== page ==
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Peace Corps Expands Collaboration with Centers for Disease Control and Prevention

Two Agencies Sign a Memorandum of Understanding

Washington, D.C., July 19, 2011 The Peace Corps and the Centers for Disease Control and Prevention (CDC) announced a Memorandum of Understanding (MOU) to expand collaboration between the two agencies and help countries meet their needs for public health training and education. The MOU was signed by Peace Corps Director Aaron S. Williams and CDC Director Thomas R. Frieden, M.D., M.P.H. on July 14 at Peace Corps Headquarters in Washington, D.C. The Peace Corps and CDC previously signed a MOU in 2003 and 2006.

Magnifying glass iconPeace Corps Director Aaron S. Williams and Centers for Disease Control and Prevention Director Thomas R. Frieden.The Peace Corps and CDC have a long history of collaboration, particularly in helping prevent HIV/AIDS and malaria, said Peace Corps Director Williams. By leveraging the CDCs expertise, Peace Corps volunteers will have more resources to promote public health programs in their communities.

CDC staff and Peace Corps volunteers share a singular dedication to helping people around the world live healthier, longer, more productive lives, said CDC Director Frieden. We have a long-standing partnership with hundreds of returned Peace Corps volunteers at CDC and we look forward to further strengthening this partnership.

Under the expanded MOU, the Peace Corps and the CDC will work together on a whole-of-government approach to strengthen health systems through increased collaboration in selecting Peace Corps health volunteers worksites and ensure that volunteers work in areas with the greatest public health needs. The Peace Corps and CDC are looking to start a mentorship program that matches CDC field staff with Peace Corps volunteers and help expand volunteers technical experience. The MOU also encourages CDC to provide training and scientific and evidence-based input to Peace Corps to help strengthen their health projects.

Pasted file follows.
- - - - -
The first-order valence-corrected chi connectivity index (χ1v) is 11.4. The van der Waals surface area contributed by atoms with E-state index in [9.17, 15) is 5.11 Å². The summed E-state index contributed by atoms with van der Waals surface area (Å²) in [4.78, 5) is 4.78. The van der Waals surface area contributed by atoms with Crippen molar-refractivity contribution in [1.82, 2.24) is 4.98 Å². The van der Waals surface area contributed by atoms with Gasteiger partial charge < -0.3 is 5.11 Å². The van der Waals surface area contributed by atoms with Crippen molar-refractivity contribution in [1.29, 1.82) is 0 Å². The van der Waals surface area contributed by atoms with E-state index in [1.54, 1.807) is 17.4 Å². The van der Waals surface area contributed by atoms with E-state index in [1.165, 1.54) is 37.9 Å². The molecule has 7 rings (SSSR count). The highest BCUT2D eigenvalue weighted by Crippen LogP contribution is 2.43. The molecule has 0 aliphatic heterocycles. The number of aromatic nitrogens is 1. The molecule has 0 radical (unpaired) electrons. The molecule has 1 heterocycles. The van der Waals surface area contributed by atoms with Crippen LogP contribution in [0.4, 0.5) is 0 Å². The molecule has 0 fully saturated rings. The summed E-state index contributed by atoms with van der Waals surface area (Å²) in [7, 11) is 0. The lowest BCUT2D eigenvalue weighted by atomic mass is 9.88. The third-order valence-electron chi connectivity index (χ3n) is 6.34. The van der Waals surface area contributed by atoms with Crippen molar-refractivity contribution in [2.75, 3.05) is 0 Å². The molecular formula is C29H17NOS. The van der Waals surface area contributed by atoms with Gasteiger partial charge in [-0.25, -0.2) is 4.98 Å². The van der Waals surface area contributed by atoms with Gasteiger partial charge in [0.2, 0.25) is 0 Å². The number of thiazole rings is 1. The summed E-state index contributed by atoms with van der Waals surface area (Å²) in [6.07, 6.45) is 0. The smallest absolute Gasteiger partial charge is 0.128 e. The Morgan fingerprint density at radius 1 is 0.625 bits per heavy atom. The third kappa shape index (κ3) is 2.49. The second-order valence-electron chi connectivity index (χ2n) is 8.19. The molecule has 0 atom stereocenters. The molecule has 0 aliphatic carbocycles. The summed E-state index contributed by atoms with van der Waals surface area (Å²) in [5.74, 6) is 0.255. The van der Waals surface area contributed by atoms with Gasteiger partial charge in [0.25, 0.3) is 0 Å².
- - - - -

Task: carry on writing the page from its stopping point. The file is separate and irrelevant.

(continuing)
The CDC is a key partner for Peace Corps in implementing the
Presidents Malaria Initiative (PMI) and the Presidents Emergency Plan for AIDS Relief (PEPFAR). Since the early 2000s, the Peace Corps and the CDC have collaborated in more than 20 countries around the world, in areas like HIV/AIDS education, malaria prevention, potable water and sanitation, hygiene practices, nutrition, and disease awareness and prevention. For example, in Burkina Faso, Ethiopia, and Ghana, volunteers are trained by CDC field staff to monitor local communities and refer suspected cases of polio and measles to health clinics. Volunteers also help educate communities about the importance of immunizations.

About the Peace Corps: President John F. Kennedy established the Peace Corps on March 1, 1961, by executive order. Throughout 2011, Peace Corps is commemorating 50 years of promoting peace and friendship around the world. Historically, more than 200,000 Americans have served with the Peace Corps to promote a better understanding between Americans and the people of 139 host countries. Today, 8,655 volunteers are working with local communities in 76 host countries. Peace Corps volunteers must be U.S. citizens and at least 18 years of age. Peace Corps service is a 27-month commitment. Visit www.peacecorps.gov for more information.

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